With its new Managing Editor, Sanjay Kapoor of erstwhile 'Blitz' at the helm of affairs, Capital's afternoon newspaper Delhi Mid-Day is getting ready to sport a rich new look.
Delhi Mid-Day's make over comes within a couple of months of the launch of India Today Group's afternoon paper 'Today'. Before its launch, Delhi Mid-Day enjoyed the free-run as capital's only English afternoon paper. But it could not make significant mark either in term of its contents or circulation.
Sanjay Kapoor who's credited with exposing Hawala scandal and wrote the much talked about book on Hawala, has been brought in to revamp Delhi Mid-Day after the 'short-stint' of K. Srinivasan, the ex-editor of now defunct. Evening News from Hindustan Times Group. Kapoor promises a newsier, snappier, sharper and younger Mid-Day in its new avatar due in a month's time. "Currently the exercise is on to redesign the 16-page tabloid. We'll come up with a modern and smart reader-friendly afternoon paper by combining old conventional newspaper design techniques with the modern web designing concepts", informs Kapoor.
The content enrichment forms the central part of the strategy for revamping Mid Day. "Some papers have done badly in the past because they compromised with the contents. I want to make Mid-Day really information rich. And for that, we'll be doing hard-hitting exclusive stories. And as nothing sells better than politics, we'll be packing our paper with lot of potent political stuff", reveals Kapoor who will himself be contributing investigative stories, relying on his rich past experience with Blitz tabloid.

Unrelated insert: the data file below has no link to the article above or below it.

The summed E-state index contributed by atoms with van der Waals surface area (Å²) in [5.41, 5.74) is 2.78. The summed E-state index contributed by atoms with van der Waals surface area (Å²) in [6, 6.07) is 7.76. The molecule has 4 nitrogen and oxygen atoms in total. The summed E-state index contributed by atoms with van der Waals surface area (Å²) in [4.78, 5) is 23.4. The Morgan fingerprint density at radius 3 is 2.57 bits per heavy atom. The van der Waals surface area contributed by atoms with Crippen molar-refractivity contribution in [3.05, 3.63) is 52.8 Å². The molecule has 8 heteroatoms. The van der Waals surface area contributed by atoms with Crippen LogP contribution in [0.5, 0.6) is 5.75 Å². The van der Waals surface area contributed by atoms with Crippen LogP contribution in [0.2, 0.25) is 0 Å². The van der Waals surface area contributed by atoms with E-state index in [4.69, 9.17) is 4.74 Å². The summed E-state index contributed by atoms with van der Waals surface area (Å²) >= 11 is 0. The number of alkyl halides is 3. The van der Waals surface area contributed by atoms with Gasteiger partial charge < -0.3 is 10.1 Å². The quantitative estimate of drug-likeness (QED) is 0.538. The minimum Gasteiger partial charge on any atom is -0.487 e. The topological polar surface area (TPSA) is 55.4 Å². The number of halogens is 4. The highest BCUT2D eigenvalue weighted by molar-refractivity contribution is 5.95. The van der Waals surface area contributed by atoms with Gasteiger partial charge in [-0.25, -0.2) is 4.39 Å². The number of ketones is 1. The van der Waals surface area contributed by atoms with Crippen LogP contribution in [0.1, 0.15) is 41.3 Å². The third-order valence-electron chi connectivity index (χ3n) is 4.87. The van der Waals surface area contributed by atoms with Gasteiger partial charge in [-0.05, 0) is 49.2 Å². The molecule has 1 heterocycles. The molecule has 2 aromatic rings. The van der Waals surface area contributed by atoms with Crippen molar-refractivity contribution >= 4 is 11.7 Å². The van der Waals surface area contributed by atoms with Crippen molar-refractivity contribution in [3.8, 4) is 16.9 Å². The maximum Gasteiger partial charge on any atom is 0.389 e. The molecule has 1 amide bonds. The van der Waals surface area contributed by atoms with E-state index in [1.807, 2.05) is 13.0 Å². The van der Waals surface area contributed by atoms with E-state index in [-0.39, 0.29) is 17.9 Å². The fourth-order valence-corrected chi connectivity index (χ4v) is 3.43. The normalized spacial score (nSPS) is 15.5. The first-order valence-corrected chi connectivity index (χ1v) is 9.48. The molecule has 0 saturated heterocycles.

Kapoor is quick to counter that Mid-Day makeover is meant to beat the competition from Today. "We are far ahead of Today. RNI figures for February show that we are selling 35,000 copies. And our feed back shows that readers prefer Mid Day because they want to read news. We have no competition with Today. On the other hand, Mid-Day has to compete with morning papers. We want to package our newspaper in a manner that it does not look frivolous and instead offers serious reading.
Mid-Day has to be a credible mainstream paper". The new content strategy of Delhi Mid Day aims at striking a fine balance between the core readership of Babus in New Delhi area and the up-market readers of South Delhi. So, the new look Delhi Mid-Day will offer serious news on politics, corporate and business world and local issues besides some lighter sections on films, television, health, youth, gender to provide a holistic reading.
According to Kapoor, the major challenge before them is the distribution of the paper. "Still large areas in the city like West Delhi, East Delhi and major parts of South Delhi are untapped. Both Mid-Day and Today have not gone beyond the 3 km stretch. So, we have to penetrate deeper. Metro Rail will provide us good opportunity to reach to large numbers of readers in shortest possible time. Once the first phase of Metro Rail becomes operational by the end of the year, we'll be able to reach potential areas like Tees Hazari and Shahdara", he says.
Besides working overtime to launch the revamped Delhi Mid-Day time, Kapoor is also busy finalising the expansion plans which include bringing out language editions of the paper. The fresh recruitment of editorial, advertising and circulation staff is on the anvil. And shortly, a high profile promotional campaign will be launched to give a boost to the branding of Delhi Mid-Day.